So it is that Saint Luke reports in the Acts of the Apostles that Peter so boldly preached. Peter tells his listeners that they had missed the message and purpose point of Jesus’ ministry. This is the same Peter who, a short time before, had denied even knowing Jesus. Peter’s striking and courageous proclaiming this arose from his experience of the reality of Jesus risen from the dead. This gave him, and the other Apostles, a completely different perspective on life as well as on the nature of the relationship with God that was possible because of the Spirit of God handed on to them by Jesus.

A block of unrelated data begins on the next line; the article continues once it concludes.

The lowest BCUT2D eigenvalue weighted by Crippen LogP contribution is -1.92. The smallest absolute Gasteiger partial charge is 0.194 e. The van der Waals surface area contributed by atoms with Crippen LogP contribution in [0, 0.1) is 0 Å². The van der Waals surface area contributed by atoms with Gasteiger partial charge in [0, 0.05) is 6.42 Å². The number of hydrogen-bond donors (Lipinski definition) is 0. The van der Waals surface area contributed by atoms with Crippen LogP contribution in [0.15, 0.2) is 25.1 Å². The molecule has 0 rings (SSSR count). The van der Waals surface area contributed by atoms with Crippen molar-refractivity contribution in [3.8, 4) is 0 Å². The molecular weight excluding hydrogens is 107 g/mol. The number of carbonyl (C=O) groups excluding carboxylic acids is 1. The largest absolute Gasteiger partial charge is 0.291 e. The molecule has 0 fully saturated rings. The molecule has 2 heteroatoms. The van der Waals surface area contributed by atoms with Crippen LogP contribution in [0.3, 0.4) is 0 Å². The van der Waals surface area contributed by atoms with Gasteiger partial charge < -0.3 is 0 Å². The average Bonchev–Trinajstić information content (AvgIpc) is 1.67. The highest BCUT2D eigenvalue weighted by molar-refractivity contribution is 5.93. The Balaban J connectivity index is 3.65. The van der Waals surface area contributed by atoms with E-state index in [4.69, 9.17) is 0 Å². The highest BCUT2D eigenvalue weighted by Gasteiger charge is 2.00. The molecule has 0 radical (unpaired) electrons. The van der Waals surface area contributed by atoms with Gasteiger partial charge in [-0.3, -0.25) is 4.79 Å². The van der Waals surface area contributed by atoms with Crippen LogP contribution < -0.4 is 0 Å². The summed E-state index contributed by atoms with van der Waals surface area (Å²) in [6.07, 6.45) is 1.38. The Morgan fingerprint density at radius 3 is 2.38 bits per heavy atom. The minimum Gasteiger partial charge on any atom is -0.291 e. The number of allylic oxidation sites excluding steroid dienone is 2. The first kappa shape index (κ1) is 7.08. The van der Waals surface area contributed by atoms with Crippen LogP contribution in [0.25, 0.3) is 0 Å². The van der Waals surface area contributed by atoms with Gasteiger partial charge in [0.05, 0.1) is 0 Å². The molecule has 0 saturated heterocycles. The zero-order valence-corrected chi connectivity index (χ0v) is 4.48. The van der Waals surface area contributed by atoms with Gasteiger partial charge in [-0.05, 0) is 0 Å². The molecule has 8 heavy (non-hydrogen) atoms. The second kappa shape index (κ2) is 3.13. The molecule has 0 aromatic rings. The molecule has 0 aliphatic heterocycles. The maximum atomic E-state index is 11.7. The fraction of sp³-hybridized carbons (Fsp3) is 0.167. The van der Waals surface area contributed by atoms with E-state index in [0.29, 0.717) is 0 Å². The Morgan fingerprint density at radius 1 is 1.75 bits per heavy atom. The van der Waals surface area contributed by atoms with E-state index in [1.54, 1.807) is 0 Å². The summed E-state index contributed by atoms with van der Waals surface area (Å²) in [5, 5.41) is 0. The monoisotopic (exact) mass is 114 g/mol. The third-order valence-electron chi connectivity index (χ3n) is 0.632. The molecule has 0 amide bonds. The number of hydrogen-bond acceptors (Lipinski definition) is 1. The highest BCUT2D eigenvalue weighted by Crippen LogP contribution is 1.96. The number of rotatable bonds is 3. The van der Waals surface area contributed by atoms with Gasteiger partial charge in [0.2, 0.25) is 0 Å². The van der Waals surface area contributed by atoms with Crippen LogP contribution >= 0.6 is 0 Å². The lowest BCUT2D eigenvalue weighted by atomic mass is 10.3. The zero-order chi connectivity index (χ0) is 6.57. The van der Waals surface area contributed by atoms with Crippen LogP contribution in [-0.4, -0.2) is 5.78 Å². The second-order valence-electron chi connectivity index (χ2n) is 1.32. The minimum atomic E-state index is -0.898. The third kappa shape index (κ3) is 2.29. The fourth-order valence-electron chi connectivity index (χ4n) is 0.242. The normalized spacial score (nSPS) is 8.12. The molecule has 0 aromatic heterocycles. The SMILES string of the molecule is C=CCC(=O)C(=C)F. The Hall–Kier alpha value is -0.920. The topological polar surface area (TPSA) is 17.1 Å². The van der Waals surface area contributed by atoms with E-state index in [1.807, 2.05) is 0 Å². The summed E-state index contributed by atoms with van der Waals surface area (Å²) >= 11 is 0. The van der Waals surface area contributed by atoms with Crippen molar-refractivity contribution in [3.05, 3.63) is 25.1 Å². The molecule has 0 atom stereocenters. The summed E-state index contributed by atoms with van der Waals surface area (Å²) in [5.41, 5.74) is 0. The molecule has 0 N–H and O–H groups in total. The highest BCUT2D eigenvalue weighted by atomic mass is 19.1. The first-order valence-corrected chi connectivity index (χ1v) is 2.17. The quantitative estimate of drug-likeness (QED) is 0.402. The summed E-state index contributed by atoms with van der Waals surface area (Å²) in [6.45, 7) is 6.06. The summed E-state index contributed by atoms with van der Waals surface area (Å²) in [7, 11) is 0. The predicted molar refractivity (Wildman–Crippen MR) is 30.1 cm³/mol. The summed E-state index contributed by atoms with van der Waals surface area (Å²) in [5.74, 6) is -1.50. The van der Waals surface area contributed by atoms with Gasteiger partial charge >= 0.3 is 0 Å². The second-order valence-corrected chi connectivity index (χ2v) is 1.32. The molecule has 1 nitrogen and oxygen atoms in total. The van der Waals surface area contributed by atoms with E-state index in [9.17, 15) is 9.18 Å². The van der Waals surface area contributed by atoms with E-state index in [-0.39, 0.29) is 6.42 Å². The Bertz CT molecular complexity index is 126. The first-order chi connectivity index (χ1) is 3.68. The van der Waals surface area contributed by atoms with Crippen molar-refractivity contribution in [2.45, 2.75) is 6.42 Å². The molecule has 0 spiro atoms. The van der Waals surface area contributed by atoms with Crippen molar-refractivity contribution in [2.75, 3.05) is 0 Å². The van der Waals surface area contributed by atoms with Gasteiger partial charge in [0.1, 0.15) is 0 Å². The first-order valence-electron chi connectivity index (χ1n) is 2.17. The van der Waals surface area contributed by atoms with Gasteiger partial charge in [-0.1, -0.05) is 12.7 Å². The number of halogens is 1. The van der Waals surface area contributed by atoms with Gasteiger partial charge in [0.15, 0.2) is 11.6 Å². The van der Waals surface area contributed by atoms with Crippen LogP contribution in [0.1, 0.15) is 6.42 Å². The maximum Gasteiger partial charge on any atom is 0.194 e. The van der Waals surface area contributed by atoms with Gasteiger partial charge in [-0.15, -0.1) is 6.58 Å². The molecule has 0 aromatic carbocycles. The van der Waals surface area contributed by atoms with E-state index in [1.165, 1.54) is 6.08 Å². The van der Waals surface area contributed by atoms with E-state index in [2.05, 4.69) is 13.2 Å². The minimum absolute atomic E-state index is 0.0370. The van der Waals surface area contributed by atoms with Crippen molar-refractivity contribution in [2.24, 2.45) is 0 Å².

Our Baptisms, which we renewed at Easter, call all of us to proclaim that same Lord. Even more, we are to appreciate the presence and action of the Lord with us through the Spirit with us.
In what we heard today from the letter of Saint John we are gives insight into how this is to be done. If we keep the commandments, the directives of God, we can be assured that we will genuinely know God. If we live as Jesus told us, we will truly com to know him in our lives. Even beyond that, when we repent of sin and failure we will know Jesus as the intercessor who will lead us to the loving Father. This will give us the strength to overcome our weaknesses. We will not, however, experience the presence of the Lord if we allow selfishness and self will to effectively hinder the living out of the Gospel in our lives.